For evidence that great things can come in small packages, check out "Pleasure From Their Presence: Chinese Bird and Flower Paintings," a micro-exhibition in a tiny side gallery at the Norton Museum of Art in West Palm Beach. It includes only seven works, all culled from a University of Michigan Museum of Art show: fans, hanging scrolls, and album leaves with self-descriptive titles, presented with as much care and attention to detail as any larger exhibition (the space is painted a somehow-perfect brilliant red). The earliest item is The Peach Blossom Spring, a 1542 fan mounted as an album leaf; as the wall text notes, the painting is by Qiu Ying, with calligraphy by Wen Zhengming, both from the Ming Dynasty (1368-1644). A Ming piece from just 70 years later, Chen Zun's Cat Under Flowers, is a dramatically different image of a ghostly cat nestled among rocks, flowers, and grasses, all portrayed in swift, broad strokes that are more suggestive than illustrative. Jump forward into the Qing Dynasty (1644-1911) and there are two lovely mid-18th-century album leaves of a day lily and a lotus by Jin Nong, identified as one of the Eight Eccentrics of Yangzhou, whose patrons were wealthy salt merchants. From the 18th Century, Li Shan's Day Lily and Bulb is an album leaf mounted on a hanging scroll, a starkly beautiful small rectangle that seems to float on its pale-blue silk backdrop. Perhaps most exotic of all is Bird on a Bamboo Branch, a fan painting with imagery on one side and calligraphy on the reverse. It's attributed to Lang Shining, the name adopted by Giuseppe Castiglione, an 18th-century Italian Jesuit who was assigned to China and became court painter to three generations of Manchu emperors. There's a novel's worth of intrigue in that one tidbit of information. (Ongoing at the Norton Museum of Art, 1401 S. Olive Ave., West Palm Beach, 561-832-5196.)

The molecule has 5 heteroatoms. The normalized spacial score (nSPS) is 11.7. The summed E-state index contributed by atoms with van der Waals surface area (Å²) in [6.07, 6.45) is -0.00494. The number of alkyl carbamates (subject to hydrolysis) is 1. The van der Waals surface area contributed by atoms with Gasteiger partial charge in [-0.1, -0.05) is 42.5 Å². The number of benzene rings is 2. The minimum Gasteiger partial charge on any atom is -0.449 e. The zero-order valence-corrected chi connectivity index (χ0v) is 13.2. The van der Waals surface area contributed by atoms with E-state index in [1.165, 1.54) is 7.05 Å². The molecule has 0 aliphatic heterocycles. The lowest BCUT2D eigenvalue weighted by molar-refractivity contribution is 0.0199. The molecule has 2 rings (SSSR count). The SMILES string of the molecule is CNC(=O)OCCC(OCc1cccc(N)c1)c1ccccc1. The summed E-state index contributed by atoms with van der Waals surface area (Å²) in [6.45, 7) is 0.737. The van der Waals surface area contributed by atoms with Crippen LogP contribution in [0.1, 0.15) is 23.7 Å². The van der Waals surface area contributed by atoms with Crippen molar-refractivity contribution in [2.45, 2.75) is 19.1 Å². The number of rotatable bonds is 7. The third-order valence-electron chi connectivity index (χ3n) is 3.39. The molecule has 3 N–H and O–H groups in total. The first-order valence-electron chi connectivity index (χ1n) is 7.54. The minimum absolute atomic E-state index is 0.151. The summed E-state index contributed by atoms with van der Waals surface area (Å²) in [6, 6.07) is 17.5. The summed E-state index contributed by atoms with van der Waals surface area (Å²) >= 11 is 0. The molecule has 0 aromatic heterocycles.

As the title indicates, "Georgia O'Keeffe: Circling Around Abstraction," now at the Norton Museum of Art in West Palm Beach, is a tightly focused look at a very specific component of its subject's output — her highly varied use of more or less circular forms in more or less abstract works. That may sound like a gimmicky premise, but curator Jonathan Stuhlman, formerly of the Norton, has put together a small but disproportionately thrilling exhibition that provides new revelations about one of America's most important 20th-century artists. It's an abbreviated retrospective, really, with apt examples from all major phases of O'Keeffe's long, prolific career. The work flows both chronologically and thematically, with text panels that illuminate the artist as well as her connections to (and contrasts with) other artists. There are nearly 50 pieces, mostly oils, supplemented by watercolors, charcoals, pastels, graphite drawings, and a pair of white-lacquered bronze sculptures. The subjects run the full O'Keeffe gamut: flowers, leaves, rocks, pieces of fruit, bones, landscapes both urban and rural, and other items that defy classification. And amazingly, the artist was no less daring at the start of her long haul — she was born in 1887 and died a year short of her centennial — than she was near the end. It's an exhibition full of high points. (Through May 6 at the Norton Museum of Art, 1401 S. Olive Ave., West Palm Beach, 561-832-5196.)